Friday, July 02, 2010

desire & recognition

How does desire take place between us? How do we become aware of it, in one another, for one another? How does desire arise – as eruption, disruption, constituted meaning, expression? How can I recognize desire in your look? What is shown to me in your look? How does your gaze, your face, your posture, even in concealing itself, reveal desire? How do I know how to look for it? (Why do I look for it? Why do I look for it in your gaze, your face, and your posture?)

[The following is based on a true story. The names have been - well, omitted - because it's not really relevant to the story. You can use your own name and the name of your sweetie, if you like, and see if this works for you. I'd like to know, either way, because of what I'm trying to identify. Those who know this story about me, personally, and know who was involved, will know who was involved and what happened next. Those who don't, won't. So there.]

[This also deals mainly with the visual aspect of recognizing desire. I think mutual desire of sighted people very often begins there, so I think that's an okay place to start. Caveat: the gazing, looking, etc., of this description should be taken as metaphorical. We also recognize desire in gesture, in words, in scents, and of course in touch.]

[Oh, and the next post will probably be about whisky.]

I caught sight of something in your eyes, something that momentarily paused my scanning gaze. I was looking for something, scanning inquiringly, but asking a different question. That’s perhaps what I noticed – that something else was expressed in your eyes, in your face, than in others, or in the space around. That moment of pause founded a space, itself, between and enveloping us.

And then, another time, I saw that something, or something like it, again. And again, as our gazes crossed one another, that space was founded. Again, and again. I started to wonder about this expression and this space between us, asking about its meaning, and whether the meaning that I seemed to find there was real – that is, whether it was a genuine and shared meaning, whether how it seemed to mean to me was how it meant to you. My look began to ask that question, to propose it as a meaning, tentatively suggesting to you: “Are you not, just a bit, like me, charmed?” (That’s how I recall this feeling. I recall also that it felt like something shockingly intimate was happening. Other people were around. Did they see it too? Or was I only imagining it after all?... But I know that I wasn’t imagining it; the facts are in by now.)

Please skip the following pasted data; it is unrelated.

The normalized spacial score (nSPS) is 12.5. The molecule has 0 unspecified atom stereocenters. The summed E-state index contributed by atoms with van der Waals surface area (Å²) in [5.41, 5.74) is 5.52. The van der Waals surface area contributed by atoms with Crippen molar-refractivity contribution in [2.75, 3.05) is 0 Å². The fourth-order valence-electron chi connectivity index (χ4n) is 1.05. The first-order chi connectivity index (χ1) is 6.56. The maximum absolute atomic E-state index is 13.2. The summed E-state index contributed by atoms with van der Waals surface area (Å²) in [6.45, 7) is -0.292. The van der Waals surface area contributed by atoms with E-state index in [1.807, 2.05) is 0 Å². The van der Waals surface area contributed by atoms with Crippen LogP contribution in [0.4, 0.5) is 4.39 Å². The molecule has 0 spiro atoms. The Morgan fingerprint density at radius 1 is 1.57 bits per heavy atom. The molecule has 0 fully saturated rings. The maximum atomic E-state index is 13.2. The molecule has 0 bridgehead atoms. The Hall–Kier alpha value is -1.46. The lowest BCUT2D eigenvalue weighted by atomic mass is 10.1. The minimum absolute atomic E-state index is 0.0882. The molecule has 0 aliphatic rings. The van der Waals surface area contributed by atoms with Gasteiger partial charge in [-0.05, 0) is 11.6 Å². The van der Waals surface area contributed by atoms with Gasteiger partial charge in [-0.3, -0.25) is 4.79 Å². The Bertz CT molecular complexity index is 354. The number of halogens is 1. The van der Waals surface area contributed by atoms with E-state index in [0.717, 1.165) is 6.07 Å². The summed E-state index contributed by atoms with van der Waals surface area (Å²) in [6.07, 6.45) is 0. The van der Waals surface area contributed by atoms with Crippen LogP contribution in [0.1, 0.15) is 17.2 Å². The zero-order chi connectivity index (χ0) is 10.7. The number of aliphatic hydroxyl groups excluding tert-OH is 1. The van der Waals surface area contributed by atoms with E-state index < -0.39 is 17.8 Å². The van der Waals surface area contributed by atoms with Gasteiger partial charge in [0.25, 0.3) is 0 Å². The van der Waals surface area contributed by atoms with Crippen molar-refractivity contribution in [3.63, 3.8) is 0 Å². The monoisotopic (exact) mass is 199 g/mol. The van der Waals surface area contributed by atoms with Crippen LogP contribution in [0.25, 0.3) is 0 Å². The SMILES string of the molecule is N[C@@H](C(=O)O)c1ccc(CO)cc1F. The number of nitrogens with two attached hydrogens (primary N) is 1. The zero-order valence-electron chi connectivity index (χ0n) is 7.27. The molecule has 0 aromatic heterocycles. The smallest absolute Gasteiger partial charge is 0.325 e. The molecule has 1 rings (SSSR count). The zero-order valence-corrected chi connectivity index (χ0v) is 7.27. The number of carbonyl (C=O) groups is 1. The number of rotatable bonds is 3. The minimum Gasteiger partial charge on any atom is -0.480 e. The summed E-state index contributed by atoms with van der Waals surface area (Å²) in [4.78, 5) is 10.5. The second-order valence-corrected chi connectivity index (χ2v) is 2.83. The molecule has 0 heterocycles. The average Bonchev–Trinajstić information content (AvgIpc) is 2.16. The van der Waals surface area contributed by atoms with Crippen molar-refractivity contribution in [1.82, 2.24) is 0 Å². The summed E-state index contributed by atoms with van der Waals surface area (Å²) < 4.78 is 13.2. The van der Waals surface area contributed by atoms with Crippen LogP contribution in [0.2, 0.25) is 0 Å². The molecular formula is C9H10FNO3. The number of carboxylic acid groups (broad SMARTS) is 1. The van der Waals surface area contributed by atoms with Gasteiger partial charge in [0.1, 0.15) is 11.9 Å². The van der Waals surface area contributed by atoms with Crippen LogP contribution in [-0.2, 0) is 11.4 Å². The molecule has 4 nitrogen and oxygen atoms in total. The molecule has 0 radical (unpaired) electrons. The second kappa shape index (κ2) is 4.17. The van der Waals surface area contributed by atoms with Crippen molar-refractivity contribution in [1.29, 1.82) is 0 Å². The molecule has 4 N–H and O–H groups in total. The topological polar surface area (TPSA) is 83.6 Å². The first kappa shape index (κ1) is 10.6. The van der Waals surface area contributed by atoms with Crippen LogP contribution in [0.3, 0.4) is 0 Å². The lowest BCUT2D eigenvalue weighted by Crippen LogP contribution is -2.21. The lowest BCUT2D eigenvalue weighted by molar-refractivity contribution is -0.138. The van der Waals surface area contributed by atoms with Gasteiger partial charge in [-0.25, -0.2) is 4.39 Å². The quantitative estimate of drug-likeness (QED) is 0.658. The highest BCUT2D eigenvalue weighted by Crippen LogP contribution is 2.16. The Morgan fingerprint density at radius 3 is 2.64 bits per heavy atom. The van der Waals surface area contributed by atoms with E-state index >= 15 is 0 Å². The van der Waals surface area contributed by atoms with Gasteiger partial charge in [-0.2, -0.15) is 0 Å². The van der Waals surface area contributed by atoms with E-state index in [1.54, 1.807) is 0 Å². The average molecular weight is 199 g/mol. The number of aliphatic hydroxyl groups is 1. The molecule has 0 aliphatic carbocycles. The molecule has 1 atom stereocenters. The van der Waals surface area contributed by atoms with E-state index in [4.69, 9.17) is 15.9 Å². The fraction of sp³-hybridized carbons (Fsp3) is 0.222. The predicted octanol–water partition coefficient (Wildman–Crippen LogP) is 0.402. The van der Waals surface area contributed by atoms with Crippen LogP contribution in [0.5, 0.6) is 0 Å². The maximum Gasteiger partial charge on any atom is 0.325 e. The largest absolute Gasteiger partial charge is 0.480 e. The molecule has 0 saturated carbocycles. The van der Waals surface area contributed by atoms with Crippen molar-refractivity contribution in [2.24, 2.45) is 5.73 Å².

This meaning, this charm, how did it get there? How was it founded in these crossing looks? I suppose I could get at this by asking who looked first. I’m suspicious of that move, though, because I think it’s a chicken-and-egg question. The looks took place, is the more appropriate description of my experience. Still, where, in the looks themselves, or elsewhere, beyond, behind, beneath, and how, and through what auspices, was this mutual affection founded?

I know now, also, that our affinity grew, that succeeding looks, succeeding words, became more meaningful. The look became, as we sometimes say, “knowing.” Then, I think, it started to become evident to others. (I know it did. The facts are in.) They saw it, too – this shared emerging meaning between and enveloping us, that we both made efforts to conceal. Our efforts were clumsy, too cautious, posed indifference that was obviously affected.

How do we come to desire one another? How do our individual, inquiring looks become the shared meaning? I want to say, our expressions meet one another and find their partner in expression, find an expression to attach to or join with. I looked for your eyes to ask me what I was asking with my look, and couldn’t help my eyes widening at the sight of yours, couldn’t help myself being caught in your gaze – and for that instant, I forgot everything.

Even though, at the time, neither of us was sure, nor even really believed that we were heading this direction, we continued to express our inchoate, tacit, inquiring, tentative desire for one another: “Is this pleasing to you? Do I present to you a lovely aspect? Do you see what I would give to you?” The look asks: slightly wider eyes, which turn brighter from reflecting light, and thus shine or twinkle at one another (which is also, of course, charming); our faces open, and perhaps our lips part, just slightly. We seem to catch sight of these expressions of inquiry, and imagine, or guess, what they are asking. Meanwhile our own faces also ask.

Turning our regard turns us as well, toward one another. When we face one another it is not only as faces, after all – we turn embodied looks to one another, and the space of those looks envelopes our bodies. The space of desire has its own field of energy – so we call attraction “magnetic” and the energy of desire “electric” and so forth – a field of meaning whose energy is produced through our expression and perception. It is also uniquely our energy, which I think we also know from being with various couples and feeling the energy they themselves produce, and being able to distinguish it from others, from our own, etc. At first, too, this new energy is jolting, just because it is new, or because recognizing desire shocks us.

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